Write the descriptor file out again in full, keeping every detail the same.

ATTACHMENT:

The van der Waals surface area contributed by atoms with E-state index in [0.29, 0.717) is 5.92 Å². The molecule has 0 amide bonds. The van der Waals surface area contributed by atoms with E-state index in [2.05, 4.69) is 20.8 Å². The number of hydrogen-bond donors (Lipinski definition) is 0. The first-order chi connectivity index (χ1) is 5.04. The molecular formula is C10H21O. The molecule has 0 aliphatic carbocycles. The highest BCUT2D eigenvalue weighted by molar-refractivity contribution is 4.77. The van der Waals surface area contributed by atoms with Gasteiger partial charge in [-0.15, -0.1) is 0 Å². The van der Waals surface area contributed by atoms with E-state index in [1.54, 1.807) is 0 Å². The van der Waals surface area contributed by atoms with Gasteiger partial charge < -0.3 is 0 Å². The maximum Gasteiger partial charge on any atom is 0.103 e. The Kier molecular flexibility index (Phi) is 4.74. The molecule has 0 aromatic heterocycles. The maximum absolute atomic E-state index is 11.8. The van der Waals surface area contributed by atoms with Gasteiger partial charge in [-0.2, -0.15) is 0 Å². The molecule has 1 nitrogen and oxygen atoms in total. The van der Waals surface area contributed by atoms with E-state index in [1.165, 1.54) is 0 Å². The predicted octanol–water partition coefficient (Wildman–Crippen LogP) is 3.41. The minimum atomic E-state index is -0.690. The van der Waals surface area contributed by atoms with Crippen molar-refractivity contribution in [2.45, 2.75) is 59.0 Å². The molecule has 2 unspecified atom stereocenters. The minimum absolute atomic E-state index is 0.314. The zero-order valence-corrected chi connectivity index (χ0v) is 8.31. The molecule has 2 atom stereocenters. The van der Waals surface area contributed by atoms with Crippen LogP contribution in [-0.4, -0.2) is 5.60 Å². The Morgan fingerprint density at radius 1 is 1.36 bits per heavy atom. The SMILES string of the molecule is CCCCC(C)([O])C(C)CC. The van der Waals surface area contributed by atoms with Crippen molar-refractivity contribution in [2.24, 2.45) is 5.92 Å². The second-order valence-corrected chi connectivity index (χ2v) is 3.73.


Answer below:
The van der Waals surface area contributed by atoms with E-state index in [0.29, 0.717) is 5.92 Å². The molecule has 0 amide bonds. The van der Waals surface area contributed by atoms with E-state index in [2.05, 4.69) is 20.8 Å². The number of hydrogen-bond donors (Lipinski definition) is 0. The first-order chi connectivity index (χ1) is 5.04. The molecular formula is C10H21O. The molecule has 0 aliphatic carbocycles. The highest BCUT2D eigenvalue weighted by molar-refractivity contribution is 4.77. The van der Waals surface area contributed by atoms with Gasteiger partial charge in [-0.15, -0.1) is 0 Å². The van der Waals surface area contributed by atoms with E-state index in [1.54, 1.807) is 0 Å². The van der Waals surface area contributed by atoms with Gasteiger partial charge < -0.3 is 0 Å². The maximum Gasteiger partial charge on any atom is 0.103 e. The Kier molecular flexibility index (Phi) is 4.74. The molecule has 0 aromatic heterocycles. The maximum absolute atomic E-state index is 11.8. The van der Waals surface area contributed by atoms with Gasteiger partial charge in [-0.2, -0.15) is 0 Å². The molecule has 1 nitrogen and oxygen atoms in total. The van der Waals surface area contributed by atoms with E-state index in [1.165, 1.54) is 0 Å². The predicted octanol–water partition coefficient (Wildman–Crippen LogP) is 3.41. The minimum atomic E-state index is -0.690. The van der Waals surface area contributed by atoms with Crippen molar-refractivity contribution in [2.45, 2.75) is 59.0 Å². The molecule has 2 unspecified atom stereocenters. The minimum absolute atomic E-state index is 0.314. The zero-order valence-corrected chi connectivity index (χ0v) is 8.31. The molecule has 2 atom stereocenters. The van der Waals surface area contributed by atoms with Crippen LogP contribution in [-0.4, -0.2) is 5.60 Å². The Morgan fingerprint density at radius 1 is 1.36 bits per heavy atom. The SMILES string of the molecule is CCCCC(C)([O])C(C)CC. The van der Waals surface area contributed by atoms with Crippen molar-refractivity contribution in [2.24, 2.45) is 5.92 Å². The second-order valence-corrected chi connectivity index (χ2v) is 3.73.